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Saturday, September 01, 2018

Kin

In Kin, we're introduced to two brothers.  One of them is Eli (Myles Truitt), a fourteen-year-old kid who is adopted and discovers a strange alien ray gun while he is exploring a dilapidated old building.  He keeps the gun hidden under his bed, but likes to take it out now and then and pose with it in front of his mirror.  The other and older brother, Jimmy (Jack Reynor), has just been released from prison, doesn't have much of a future, and is in trouble with some criminals that he owes $60,000 to.  The gang's leader is played by James Franco, giving a seriously off-kilter performance, and not in a good or interesting way.

Eli and Jimmy live with their stern father (Dennis Quaid, making the most out of a limited role), who is trying to raise Eli right, and has pretty much given up hope on Jimmy.  There is some family tension in the home, particularly when Eli overhears an argument between his adopted father and brother, and Jimmy refers to Eli as a "replacement".  Up to this point, Kin plays as a moody family drama with a bizarre Sci-Fi bent, given the laser gun that young Eli has found.  I found myself somewhat intrigued about where the story could be going.  Having seen the film, I kind of wish I could go back to that early feeling of intrigue, as all that awaited me was disappointment.  I'm going to have to be vague here for the sake of spoilers, but things go south when Jimmy tries to get some money to pay off the criminals that's in a safe in dad's office at work.  Now Jimmy and Eli must hit the road, driving cross country to a cabin that the family owns in Tahoe.  Eli brings his alien weapon along with him, and no prizes for guessing if he will have to use it at some point.

This is a bizarre movie, but much like Franco's performance as the film's heavy, not in a good or interesting way.  We have the supernatural element of the alien gun, and the fact that the brothers are secretly being pursued by two armored soldiers from another world who want the gun back.  But the movie seldom takes advantage of the possibilities.  They're also being pursued by Franco and his men.  Again, they don't add up to much, despite Franco's chewing of the scenery.  What we do get are the brothers making a pit stop at a strip club (one of those rare PG-13 ones where nobody takes off their clothes), where they pick up a friendly stripper named Milly (Zoe Kravitz), who joins them in their adventure for a little while.  They use Eli's gun to hold up and rob some crooked card sharks, they hit Vegas, and then there's the big climactic showdown that leads to a last minute plot revelation concerning young Eli and the alien gun that is so absurd, you wouldn't believe me if I told you.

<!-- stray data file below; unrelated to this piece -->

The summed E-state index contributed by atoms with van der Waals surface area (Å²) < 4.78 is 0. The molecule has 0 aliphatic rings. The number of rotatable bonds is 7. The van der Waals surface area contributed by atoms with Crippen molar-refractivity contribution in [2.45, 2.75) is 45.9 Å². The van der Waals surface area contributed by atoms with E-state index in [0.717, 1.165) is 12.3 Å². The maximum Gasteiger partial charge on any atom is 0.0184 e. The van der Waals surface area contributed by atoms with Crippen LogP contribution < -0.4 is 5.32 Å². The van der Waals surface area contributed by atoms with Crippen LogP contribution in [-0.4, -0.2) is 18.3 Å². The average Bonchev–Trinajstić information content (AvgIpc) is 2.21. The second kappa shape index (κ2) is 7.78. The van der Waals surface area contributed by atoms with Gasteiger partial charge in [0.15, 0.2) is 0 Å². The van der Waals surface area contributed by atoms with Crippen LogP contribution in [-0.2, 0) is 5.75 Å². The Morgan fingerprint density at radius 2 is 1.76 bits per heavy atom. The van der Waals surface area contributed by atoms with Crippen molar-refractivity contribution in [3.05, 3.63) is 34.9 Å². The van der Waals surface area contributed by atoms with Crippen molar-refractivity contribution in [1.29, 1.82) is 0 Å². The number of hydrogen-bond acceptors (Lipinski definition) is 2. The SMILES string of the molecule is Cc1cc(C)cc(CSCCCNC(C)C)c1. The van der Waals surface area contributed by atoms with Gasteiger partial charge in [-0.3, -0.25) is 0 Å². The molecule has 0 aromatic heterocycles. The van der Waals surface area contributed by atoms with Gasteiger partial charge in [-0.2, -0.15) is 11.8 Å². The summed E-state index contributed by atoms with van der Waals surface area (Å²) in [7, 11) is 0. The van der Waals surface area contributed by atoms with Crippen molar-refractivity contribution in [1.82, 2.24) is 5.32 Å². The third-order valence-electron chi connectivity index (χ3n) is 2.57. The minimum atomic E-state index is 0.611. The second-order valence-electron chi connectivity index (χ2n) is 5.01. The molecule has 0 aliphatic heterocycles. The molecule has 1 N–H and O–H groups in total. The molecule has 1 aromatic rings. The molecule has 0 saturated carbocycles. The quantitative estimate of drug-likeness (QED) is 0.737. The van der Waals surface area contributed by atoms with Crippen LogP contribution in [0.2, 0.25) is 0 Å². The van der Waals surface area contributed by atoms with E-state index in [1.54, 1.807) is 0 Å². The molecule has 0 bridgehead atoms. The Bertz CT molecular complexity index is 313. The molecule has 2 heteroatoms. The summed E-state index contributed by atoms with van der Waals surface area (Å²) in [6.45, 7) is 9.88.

Kind of like the Sci-Fi film we got last weekend, A.X.L., Kin seems confused as to just what it wants to be, or what audience it is speaking to.  It tries to be a movie about a dysfunctional family, a movie about two distant brothers bonding during a road trip, a movie about a young boy learning how to be a man, and a Sci-Fi epic all rolled into one.  I have no doubt that these elements could be combined into a successful movie.  Here, the elements are placed together in a disjointed and ill-formed manner by sibling filmmakers Jonathan and Josh Baker.  They just never seem to have a handle on the story they're telling, nor do they seem to know how to make it all that suspenseful or interesting.  There are long stretches where very little happens, and the information that we get about Eli and the gun are shoehorned in so abruptly and sloppily in about five minutes right near the end, it's almost comical.  It's obviously intended to be sequel bait, but it instead feels like the desperation of screenwriter Daniel Casey throwing up his hands and giving up on the plot.

There's also the troubling idea behind the character of Eli, which I'm not sure how audiences will react to.  This movie seems to be suggesting that he becomes a stronger and all around better person when he gets his hands on a gun, leading him to become a fine and upstanding young man.  That being said, the performance of young Myles Truitt is quite good, and easily the highlight of the film.  He gives Eli more personality than what's on the written page.  Everyone else comes across as oddly unlikable, especially Jack Reynor as his older brother Jimmy.  I understand that his character is supposed to be somewhat obnoxious and untrustworthy, but he still plays the character that way even when we're supposed to finally be warming up to him.

Kin is an overall confused movie that could have been fun in a crazy way if it wasn't so dire and dull in its storytelling.  There is no sense of the joy or energy that you would expect from a loopy premise such as this.  The whole thing ends on an open ended note that seems to hint at a sequel, but after everything that came before it, it can't help but feel like hopeless optimism on the part of the filmmakers.

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